13 SES 02 A, Educational authority and pragmatist humanism in Education
Long Paper Session
Currently, authority does not have a good reputation in educational research, educational philosophy and educational practice (Reichenbach 2011). At the same time, its ubiquity and inescapability are often emphasized: not only since Hannah Arendt's famous essay on the “Crisis in Education” (Arendt 1954/1993), it is hardly possible to imagine educational contexts without authority. In fact, educational practice without authority seems ethically questionable and leaves ‘blind spots’ on the theoretical level of philosophy of education as well as on the practical level of pedagogical interaction. In this paper, we will argue that ‘classical’ ways of discussing authority in educational theory and philosophy mostly conceive of authority as a ‘good’, i.e. a substance, essence or quality, that one possesses and exercises. Such notions of authority have to rely on legitimations and grounds which themselves remain unquestionable. By exploring two influential conceptions of educational authority, the aim of this paper is to analyse how exactly educational authority is essentialized. After a brief introduction, we will first focus on ethical legitimations of authority within the concept of educational responsibility. Secondly, we intend to show how educational authority is constructed in the field of data-based educational research and practice. To address the problems raised in these two examples, we will then propose a relational concept of authority that applies to pedagogical practice as well as to pedagogical theory in the final part of our paper. With the concept of relational authority, as we intend to argue, educational authority can be understood as a process of ‘authorization’ - a shift in perspective that offers the possibility to analyse, question and criticise educational authority.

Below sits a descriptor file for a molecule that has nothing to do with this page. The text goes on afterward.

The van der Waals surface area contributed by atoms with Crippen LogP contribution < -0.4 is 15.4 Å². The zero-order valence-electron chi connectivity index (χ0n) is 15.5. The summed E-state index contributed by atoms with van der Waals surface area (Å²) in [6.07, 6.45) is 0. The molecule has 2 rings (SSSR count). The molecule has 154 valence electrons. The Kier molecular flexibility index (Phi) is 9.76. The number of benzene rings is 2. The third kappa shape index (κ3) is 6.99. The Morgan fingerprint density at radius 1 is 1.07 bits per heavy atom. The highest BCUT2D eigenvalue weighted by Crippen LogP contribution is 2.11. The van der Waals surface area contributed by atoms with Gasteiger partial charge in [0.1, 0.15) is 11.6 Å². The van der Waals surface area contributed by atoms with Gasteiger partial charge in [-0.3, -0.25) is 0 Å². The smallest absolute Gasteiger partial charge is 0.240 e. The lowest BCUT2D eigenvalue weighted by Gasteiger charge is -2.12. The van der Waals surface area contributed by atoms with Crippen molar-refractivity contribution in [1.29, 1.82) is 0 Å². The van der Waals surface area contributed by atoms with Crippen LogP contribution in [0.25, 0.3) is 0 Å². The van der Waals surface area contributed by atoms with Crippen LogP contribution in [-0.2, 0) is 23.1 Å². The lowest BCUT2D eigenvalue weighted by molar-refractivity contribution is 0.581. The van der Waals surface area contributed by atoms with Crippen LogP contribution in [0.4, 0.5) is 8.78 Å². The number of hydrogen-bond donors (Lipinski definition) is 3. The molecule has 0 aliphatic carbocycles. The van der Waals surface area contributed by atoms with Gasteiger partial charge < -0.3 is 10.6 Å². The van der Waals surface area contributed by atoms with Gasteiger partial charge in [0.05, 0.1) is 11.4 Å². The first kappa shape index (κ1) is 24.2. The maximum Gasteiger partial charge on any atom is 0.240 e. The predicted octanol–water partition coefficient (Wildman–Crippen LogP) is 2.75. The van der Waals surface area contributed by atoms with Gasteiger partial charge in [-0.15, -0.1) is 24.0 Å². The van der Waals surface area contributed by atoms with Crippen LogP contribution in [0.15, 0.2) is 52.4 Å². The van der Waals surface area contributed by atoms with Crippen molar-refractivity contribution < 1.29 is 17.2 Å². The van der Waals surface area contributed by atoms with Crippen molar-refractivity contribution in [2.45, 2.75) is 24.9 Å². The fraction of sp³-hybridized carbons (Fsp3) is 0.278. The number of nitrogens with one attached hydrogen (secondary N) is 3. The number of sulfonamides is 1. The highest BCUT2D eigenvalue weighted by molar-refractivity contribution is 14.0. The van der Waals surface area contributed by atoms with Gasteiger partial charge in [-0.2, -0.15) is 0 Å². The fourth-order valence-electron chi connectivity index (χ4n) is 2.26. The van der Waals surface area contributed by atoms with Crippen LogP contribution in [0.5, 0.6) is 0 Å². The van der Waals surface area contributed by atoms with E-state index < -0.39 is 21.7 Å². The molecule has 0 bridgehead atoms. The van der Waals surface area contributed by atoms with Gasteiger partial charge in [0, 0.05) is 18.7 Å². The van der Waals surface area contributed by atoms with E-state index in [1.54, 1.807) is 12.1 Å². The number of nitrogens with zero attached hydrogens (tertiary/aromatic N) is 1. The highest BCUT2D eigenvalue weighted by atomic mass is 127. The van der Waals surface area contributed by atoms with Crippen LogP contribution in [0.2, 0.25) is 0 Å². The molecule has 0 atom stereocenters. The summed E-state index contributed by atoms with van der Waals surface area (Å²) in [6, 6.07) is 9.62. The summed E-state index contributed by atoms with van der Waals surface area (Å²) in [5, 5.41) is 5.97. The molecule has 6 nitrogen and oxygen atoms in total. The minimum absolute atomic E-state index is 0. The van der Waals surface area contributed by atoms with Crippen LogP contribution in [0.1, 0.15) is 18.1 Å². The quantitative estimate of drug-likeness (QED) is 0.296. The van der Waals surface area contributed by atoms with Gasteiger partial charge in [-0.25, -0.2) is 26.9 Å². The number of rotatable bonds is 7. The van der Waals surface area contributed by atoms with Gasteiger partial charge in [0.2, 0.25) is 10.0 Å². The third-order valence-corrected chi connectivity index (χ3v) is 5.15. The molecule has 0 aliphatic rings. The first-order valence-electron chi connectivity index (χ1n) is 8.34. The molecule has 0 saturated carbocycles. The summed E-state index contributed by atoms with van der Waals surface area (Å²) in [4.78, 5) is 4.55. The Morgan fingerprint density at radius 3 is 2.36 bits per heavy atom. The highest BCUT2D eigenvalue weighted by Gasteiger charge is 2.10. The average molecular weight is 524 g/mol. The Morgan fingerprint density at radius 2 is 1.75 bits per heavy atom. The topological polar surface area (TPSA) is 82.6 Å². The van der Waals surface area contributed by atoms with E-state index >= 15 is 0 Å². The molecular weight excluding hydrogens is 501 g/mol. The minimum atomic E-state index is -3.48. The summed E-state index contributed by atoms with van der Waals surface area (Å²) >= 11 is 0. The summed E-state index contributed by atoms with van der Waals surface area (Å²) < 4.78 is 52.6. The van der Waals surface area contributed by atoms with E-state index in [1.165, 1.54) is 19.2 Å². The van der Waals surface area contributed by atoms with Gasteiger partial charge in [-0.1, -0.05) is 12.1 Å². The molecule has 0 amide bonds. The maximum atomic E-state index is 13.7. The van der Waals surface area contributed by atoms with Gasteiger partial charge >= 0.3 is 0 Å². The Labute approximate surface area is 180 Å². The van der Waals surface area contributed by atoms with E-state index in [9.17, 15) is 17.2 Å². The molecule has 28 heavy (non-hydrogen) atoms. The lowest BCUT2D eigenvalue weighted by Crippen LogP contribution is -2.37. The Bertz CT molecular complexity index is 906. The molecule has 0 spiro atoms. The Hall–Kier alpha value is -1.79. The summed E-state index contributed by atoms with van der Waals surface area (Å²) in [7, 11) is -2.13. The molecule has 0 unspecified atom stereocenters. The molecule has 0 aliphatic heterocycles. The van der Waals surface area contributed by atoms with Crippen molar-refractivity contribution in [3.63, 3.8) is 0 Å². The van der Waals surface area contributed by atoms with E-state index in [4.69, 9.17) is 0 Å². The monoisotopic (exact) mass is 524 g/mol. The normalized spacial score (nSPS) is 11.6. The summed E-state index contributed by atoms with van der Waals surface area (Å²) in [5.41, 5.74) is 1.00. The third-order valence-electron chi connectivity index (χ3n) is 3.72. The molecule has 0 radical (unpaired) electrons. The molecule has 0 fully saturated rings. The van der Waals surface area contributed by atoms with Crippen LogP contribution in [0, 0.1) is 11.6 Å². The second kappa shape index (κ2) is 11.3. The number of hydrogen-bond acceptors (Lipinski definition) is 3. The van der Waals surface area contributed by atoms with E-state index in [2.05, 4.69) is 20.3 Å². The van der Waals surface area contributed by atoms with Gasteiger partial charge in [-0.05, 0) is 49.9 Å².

Theoretical, discourse-analytic and history of concepts
With such a process-oriented, relational and genealogical perspective, the paradigms and implicit order of authorization processes, i.e. the legitimizing structures that finally help a certain order of authority come into existence and maintain it, can be seen as contingent yet as a necessary outcome of a certain genealogy. With the concept of relational authority, it becomes possible to examine relations of authority as processes of authorization and thus as processes in which the legitimations of authority are – mostly intersubjectively – constructed and recognized. When we speak of authorization instead of authority, it becomes obvious that each existing relation of authority is tied to a specific situation and to specific personal constellations. And each specific process of authorization is built on very specific strategies of legitimizing and maintaining authority.
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